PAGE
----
In this activity, students will compare and contrast two closely related structures, [Pd(dcpf)PR3]2+ (dcpf = 1,1'-bis(dicyclohexylphosphino)ferrocene; R = Me or Ph). They will be required to obtain the cif files from the supporting information of a paper. They will then make a variety of measurments in the two stuctures. These measurements can be made using a variety of different freely available programs. Instructions are provided for Mercury 3.3 and Olex2. Finally, students will be required to provide a rationale for the differences in the two structures. Students are expected to have some knowledge of crystallography, sterics vs. electronics and the trans effect.
This material is based upon work supported by the National Science Foundation under Grant Number (1057795).
Any opinions, findings, and conclusions or recommendations expressed in this material are those of the author(s) and do not necessarily reflect the views of the National Science Foundation.
After performing this activity students should be able to
1) Obtain cif files from the supporting information of an ACS journal
2) Open the cif files in a program that allows them to make measurements on the structures including drawing planes and finding centroids in rings.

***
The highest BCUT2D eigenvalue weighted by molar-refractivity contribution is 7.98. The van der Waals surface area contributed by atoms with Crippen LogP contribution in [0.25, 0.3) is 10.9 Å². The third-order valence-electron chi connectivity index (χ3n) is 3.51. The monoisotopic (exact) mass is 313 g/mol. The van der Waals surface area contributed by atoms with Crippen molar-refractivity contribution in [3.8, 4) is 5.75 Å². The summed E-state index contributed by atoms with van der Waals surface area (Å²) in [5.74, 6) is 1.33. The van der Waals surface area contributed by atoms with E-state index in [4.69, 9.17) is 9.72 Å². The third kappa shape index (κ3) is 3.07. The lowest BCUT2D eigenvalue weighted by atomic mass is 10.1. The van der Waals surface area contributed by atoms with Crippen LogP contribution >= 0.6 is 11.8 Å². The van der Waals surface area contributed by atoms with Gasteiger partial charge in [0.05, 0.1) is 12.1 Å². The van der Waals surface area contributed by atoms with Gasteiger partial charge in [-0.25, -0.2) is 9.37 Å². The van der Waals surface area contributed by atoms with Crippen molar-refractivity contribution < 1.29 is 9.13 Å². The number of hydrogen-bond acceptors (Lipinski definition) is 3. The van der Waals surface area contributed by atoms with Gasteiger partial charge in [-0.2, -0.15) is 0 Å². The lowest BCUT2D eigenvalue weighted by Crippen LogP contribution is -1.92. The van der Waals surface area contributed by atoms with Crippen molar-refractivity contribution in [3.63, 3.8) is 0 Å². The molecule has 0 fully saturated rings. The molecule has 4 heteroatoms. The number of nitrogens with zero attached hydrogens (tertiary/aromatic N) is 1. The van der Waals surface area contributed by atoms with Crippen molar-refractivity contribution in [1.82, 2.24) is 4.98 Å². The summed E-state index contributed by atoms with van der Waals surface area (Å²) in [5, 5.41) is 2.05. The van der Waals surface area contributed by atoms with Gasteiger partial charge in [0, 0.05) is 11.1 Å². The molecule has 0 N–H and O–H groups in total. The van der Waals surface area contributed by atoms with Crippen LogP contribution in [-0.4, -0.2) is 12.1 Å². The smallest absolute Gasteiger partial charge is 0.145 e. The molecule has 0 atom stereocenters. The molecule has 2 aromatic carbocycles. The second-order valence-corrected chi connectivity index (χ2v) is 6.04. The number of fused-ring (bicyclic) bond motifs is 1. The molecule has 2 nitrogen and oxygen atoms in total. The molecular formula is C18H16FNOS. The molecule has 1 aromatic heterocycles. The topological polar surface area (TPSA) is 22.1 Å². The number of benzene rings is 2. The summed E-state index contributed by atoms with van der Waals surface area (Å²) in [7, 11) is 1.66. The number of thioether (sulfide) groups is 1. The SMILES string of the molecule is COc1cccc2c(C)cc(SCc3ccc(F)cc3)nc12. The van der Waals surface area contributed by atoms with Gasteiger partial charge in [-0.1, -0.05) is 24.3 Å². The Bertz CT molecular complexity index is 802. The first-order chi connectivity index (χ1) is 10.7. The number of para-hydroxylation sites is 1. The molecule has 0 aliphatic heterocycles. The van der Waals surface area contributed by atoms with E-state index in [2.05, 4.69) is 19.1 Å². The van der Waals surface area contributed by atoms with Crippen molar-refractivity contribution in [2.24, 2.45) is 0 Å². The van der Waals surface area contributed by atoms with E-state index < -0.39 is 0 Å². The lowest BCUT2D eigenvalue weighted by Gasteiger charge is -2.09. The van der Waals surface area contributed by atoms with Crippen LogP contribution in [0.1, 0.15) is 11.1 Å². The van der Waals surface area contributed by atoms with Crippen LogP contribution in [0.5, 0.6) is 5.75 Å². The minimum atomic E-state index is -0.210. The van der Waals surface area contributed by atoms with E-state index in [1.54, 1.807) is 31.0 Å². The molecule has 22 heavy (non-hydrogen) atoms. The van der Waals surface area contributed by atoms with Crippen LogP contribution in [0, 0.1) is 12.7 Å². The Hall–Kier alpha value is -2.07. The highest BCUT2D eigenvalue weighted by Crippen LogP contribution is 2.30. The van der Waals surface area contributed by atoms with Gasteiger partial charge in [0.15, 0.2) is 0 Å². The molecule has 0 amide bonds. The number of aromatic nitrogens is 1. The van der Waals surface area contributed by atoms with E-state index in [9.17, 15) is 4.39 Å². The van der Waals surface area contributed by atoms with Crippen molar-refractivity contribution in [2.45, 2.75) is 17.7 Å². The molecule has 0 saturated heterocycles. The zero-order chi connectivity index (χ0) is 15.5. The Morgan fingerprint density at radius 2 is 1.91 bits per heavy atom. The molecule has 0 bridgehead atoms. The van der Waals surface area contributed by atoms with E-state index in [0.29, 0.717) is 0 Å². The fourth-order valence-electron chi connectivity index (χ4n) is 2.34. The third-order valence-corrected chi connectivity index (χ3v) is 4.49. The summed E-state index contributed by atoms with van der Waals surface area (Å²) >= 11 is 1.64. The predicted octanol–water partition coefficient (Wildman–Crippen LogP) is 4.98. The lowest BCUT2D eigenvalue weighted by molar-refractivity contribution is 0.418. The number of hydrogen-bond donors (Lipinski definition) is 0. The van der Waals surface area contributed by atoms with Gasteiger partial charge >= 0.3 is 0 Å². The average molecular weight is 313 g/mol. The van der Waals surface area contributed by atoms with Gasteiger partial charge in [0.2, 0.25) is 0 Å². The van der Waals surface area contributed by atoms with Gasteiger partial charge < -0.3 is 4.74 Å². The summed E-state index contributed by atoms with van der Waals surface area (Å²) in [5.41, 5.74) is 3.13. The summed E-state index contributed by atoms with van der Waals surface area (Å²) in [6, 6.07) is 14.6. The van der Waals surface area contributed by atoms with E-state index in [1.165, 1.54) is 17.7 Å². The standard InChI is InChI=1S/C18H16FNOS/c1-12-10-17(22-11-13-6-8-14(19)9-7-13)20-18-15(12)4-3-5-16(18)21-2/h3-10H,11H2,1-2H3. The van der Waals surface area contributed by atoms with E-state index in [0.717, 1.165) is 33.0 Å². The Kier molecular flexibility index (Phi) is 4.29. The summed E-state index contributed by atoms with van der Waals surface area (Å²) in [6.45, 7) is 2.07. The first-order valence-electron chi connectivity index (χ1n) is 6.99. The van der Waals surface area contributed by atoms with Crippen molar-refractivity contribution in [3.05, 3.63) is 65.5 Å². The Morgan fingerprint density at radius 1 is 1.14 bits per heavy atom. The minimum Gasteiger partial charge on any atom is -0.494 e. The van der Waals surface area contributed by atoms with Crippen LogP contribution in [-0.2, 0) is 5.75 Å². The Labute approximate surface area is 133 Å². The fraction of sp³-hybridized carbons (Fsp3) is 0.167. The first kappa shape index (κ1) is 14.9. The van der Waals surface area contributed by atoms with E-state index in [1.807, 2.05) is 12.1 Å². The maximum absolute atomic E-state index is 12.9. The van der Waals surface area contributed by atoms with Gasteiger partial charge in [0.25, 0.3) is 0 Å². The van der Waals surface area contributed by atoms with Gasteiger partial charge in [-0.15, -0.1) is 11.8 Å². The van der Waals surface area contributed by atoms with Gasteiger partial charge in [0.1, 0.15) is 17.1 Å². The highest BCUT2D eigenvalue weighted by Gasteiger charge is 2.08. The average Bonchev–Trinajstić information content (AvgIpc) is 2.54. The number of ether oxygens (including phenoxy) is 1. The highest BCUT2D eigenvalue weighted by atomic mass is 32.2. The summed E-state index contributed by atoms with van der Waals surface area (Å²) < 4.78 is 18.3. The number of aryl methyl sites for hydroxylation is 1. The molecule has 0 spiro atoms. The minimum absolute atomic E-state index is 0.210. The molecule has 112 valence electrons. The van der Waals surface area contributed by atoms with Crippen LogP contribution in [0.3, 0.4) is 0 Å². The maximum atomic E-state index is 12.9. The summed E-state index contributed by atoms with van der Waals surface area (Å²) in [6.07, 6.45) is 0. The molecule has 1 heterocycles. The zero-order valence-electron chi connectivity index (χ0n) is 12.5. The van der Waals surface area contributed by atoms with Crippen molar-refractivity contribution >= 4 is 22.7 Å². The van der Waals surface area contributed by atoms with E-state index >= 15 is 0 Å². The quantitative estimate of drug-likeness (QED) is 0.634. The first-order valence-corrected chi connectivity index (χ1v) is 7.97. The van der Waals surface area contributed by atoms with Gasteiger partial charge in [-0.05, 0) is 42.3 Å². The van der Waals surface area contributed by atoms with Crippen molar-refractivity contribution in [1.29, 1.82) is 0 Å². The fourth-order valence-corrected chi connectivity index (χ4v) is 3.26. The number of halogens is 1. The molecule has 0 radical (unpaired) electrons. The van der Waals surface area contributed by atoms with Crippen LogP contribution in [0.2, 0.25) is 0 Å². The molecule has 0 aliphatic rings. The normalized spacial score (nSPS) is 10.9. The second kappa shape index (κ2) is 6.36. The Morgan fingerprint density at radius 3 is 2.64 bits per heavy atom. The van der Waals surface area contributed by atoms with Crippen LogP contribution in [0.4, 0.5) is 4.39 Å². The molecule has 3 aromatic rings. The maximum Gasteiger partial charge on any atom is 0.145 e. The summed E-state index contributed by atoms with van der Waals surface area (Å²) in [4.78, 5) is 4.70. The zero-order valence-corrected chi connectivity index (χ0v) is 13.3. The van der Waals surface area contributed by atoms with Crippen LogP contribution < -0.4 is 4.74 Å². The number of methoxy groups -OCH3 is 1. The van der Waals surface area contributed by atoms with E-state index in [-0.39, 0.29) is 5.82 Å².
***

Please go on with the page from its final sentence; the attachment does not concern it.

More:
3) Explain disorder in crystal structures.
4) Rationalize how electronics and/or sterics impact these particular structures.
A computer with an internet connection.
The provided instructions have students search for the desired information using the ACS pubs search tools. Certainly SciFinder Scholar could be employed if access is available. I have chosen to provide directions for making measurements using Mercury 3.3 and Olex2. Certainly there are other options. Of the two, Mercury is far more user friendly which is certainly an attractive option in a classroom setting. However, Olex2 provides esd values for non-standard measurements (e.g. those involving centroids) which Mercury does not do (at least as far as I know). It might be valuable to have groups perform the measurements with different programs and then have them discuss their results. There should be little to no difference in the values, but the differences in esd's could be a valuable teaching moment.
I have not used this in class yet. I plan on introducing it for the first time in the fall. I think it will be an in class activity. It might make more sense in a lab or homework setting. I don't have a lab in my fall course, so that somewhat limits my options. Hopefully more details will be forthcoming. I certainly would appreciate any feedback from anyone that adopts some or all of this Learning Object.